Some couples have unequal responsibilities when it comes to their finances. One spouse may be the high earner and make the investing decisions where the other is the lower earner and pays the bills. Clearly, the spouse who makes the investment decisions has more control and knowledge of the balance sheet and net worth of the household. However, the other spouse can empower himself/herself with knowledge regarding income and investments by obtaining and reviewing earnings statements, bank and brokerage statements, and tax returns. Even so, there are times during divorce, when a spouse may try to deceive the other spouse.
In this article, the author provides some tips on how to find hidden assets.
A job loss during divorce may make negotiations for spousal or child support more complicated but not insurmountable. If you or your spouse lose a job, the divorce agreement can dictate a formula or percentage that will be used to compute the support payments after re-employment.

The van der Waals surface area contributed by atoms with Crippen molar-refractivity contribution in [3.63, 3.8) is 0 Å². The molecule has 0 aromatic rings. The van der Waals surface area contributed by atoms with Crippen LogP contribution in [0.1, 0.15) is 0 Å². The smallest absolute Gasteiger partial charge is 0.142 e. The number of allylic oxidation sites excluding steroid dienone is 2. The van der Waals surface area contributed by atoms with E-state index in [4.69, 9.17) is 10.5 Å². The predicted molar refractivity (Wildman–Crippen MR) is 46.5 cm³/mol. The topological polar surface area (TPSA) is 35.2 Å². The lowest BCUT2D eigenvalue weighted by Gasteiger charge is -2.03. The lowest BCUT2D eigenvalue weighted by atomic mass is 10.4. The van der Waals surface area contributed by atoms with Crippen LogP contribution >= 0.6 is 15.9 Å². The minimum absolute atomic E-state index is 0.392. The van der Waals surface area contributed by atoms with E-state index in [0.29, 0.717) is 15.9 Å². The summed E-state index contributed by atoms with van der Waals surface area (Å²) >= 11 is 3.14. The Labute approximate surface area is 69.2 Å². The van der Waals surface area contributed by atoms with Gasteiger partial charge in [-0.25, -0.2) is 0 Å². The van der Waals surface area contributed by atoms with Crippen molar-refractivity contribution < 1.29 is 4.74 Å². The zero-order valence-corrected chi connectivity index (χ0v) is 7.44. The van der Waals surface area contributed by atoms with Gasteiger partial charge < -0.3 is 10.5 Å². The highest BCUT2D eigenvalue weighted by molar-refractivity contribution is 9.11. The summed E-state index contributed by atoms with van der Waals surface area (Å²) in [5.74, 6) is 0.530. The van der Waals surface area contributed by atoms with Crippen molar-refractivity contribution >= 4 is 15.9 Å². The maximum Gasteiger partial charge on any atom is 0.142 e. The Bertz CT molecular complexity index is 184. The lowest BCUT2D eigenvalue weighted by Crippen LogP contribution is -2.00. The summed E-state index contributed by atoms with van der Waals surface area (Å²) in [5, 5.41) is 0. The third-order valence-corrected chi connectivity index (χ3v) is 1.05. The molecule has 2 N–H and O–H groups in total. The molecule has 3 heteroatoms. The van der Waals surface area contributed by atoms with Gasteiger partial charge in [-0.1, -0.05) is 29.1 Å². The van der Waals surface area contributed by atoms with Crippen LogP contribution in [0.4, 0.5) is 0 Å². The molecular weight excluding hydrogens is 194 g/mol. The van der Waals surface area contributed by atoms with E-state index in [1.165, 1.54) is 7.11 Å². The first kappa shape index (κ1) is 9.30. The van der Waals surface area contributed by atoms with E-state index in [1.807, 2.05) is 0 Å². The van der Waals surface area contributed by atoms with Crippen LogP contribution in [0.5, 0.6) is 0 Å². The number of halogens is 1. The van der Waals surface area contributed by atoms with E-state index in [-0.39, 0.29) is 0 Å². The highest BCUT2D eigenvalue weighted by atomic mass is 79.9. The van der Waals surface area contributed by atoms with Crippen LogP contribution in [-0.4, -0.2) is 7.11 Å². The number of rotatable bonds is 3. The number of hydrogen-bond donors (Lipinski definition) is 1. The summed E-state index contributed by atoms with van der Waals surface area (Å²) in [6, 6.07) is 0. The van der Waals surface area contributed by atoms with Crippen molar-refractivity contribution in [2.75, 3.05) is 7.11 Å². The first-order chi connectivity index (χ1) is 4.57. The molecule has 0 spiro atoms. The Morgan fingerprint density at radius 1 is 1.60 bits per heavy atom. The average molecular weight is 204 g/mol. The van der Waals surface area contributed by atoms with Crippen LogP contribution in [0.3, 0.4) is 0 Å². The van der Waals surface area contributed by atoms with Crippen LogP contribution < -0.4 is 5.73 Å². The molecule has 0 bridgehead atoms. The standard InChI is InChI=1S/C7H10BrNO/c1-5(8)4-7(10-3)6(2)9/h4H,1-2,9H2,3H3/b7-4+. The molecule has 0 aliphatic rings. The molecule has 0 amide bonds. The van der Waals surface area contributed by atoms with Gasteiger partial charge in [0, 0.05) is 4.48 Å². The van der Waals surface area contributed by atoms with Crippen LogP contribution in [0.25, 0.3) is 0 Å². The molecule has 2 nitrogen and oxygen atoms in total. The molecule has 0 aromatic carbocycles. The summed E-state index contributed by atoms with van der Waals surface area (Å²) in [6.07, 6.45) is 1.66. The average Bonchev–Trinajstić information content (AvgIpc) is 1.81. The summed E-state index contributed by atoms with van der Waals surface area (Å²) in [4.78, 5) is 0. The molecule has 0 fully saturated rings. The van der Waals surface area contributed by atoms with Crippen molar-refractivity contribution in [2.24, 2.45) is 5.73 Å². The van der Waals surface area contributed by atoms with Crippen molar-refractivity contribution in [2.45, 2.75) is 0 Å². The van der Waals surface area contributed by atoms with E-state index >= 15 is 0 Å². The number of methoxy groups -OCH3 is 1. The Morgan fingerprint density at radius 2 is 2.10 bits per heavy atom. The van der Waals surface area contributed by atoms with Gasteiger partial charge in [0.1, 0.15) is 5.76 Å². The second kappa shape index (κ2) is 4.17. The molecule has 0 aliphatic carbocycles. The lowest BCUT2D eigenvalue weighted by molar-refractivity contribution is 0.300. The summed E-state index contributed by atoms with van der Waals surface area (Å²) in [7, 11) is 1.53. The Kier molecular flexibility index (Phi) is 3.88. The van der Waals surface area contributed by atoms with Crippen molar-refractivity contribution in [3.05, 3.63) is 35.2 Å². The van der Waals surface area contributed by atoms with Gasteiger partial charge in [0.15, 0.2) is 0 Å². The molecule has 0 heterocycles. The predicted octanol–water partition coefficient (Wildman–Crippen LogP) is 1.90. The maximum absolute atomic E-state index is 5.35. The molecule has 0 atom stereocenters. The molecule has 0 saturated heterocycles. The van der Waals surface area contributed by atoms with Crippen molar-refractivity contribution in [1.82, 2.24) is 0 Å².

This article provides tips and explains issues to consider when dealing with job loss during divorce.
During divorce, parents worry about the effects on children, both emotional and financial. Since financial resources will be divided between two households, children’s academic tutoring or extra-curricular activities may have to be cut back. It turns out that for white families, a drop in family income has a negative effect on the educational outcomes for children, i.e. going to college or finishing college. More information can be found in this article.